But there were also good reasons to take the leap. My son was on the cusp of his middle-school years, an anxious and uncertain moment for many, and at an age when kids can benefit from a parent’s full, individual attention. That’s hard to accomplish when every day is so full and busy. Families today (ours included) tend to be involved in so many worthwhile endeavors—work, school, sports, music, drama, and church activities—that we can be left with no time for the unhurried and unplanned experiences that allow us to grow together. And indeed, though each of my sons was home for only one year, we all gained rewards best captured in one word: time. The year at home with each boy enabled me to take the time to be with each of them.

For the schooling itself, I chose a curriculum that relied principally on literature. It came with lesson plans heavy on reading aloud and guided discussions. Science, religion, history, and English were all explored primarily through literature. In addition, both boys studied Latin as a road to English grammar. (Math was the only subject for which they relied largely on a textbook.) The approach instilled in each of us the value and the habit of taking our time—time for reading on the couch by the fireplace, time for bike rides and lingering lunches. The home setting helped, too. It afforded me many opportunities for relaxed and easy discussions with each boy about such things as the meaning and beauty of sexuality; the dignity of women; the importance of balance; the need to respect one another; the joy to be had in learning; and the importance of always growing in mind, body, spirit, and soul. These conversations opened crucial lines of communication that served us well as each boy moved on into middle school and then high school, a period of life when “easy conversation” becomes an oxymoron.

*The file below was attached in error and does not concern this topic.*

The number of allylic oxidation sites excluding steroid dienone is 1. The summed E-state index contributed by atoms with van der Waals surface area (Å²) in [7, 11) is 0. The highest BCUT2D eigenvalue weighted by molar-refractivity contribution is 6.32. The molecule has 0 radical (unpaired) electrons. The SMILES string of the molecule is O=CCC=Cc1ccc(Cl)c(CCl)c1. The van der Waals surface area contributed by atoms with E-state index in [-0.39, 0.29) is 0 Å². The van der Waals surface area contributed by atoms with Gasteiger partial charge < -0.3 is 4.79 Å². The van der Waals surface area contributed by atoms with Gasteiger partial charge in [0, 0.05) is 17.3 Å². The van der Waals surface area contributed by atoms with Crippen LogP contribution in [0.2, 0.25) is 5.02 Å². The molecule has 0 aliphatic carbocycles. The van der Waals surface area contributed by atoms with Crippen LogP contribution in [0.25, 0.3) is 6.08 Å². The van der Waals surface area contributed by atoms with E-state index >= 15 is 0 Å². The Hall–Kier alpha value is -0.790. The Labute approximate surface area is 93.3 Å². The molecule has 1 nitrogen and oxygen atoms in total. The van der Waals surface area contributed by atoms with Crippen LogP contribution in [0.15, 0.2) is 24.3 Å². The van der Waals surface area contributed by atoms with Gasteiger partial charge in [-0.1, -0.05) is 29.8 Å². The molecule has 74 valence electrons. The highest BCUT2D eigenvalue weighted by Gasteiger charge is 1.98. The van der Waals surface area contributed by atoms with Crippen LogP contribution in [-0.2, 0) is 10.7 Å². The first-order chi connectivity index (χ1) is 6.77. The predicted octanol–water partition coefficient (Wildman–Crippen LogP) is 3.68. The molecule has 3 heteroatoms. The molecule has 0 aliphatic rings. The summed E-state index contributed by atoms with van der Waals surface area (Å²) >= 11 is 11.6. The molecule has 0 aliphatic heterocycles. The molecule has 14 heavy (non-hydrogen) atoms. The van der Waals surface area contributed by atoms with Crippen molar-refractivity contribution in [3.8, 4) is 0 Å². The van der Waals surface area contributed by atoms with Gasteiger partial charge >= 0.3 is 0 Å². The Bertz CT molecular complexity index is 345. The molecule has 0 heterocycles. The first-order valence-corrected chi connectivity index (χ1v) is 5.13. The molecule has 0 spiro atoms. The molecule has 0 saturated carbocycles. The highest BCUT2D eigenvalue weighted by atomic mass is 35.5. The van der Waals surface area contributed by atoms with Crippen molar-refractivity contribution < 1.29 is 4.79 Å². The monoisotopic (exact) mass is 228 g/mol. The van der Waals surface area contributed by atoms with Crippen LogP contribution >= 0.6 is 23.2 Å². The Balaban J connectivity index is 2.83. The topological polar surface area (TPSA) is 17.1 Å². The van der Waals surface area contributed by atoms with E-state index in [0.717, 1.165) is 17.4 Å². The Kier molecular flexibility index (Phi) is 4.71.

Though I am now back pursuing my doctorate and am no longer at home with the boys, I know that my march toward finishing my dissertation could be interrupted again. My daughter, currently in fifth grade, might request her turn at homeschool. Or, as time goes on and I am hopefully teaching at a university, the needs of our parents might interrupt either my or my husband’s professional plans. And that will be all right with me. What the homeschool experience taught me is that when an opportunity arises to spend valuable, even costly, time with a cherished person, it is imperative that we seize the moment. This is the calling of every one of us, no matter what other vocation we are faithfully pursuing.

Liz McCloskey is a PhD candidate in spirituality at the Catholic University of America. She lives in the Washington, D.C., area with her husband Peter and their three children, Brian, Colin, and Nora.
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Published in the 2008-09-12 issue: View Contents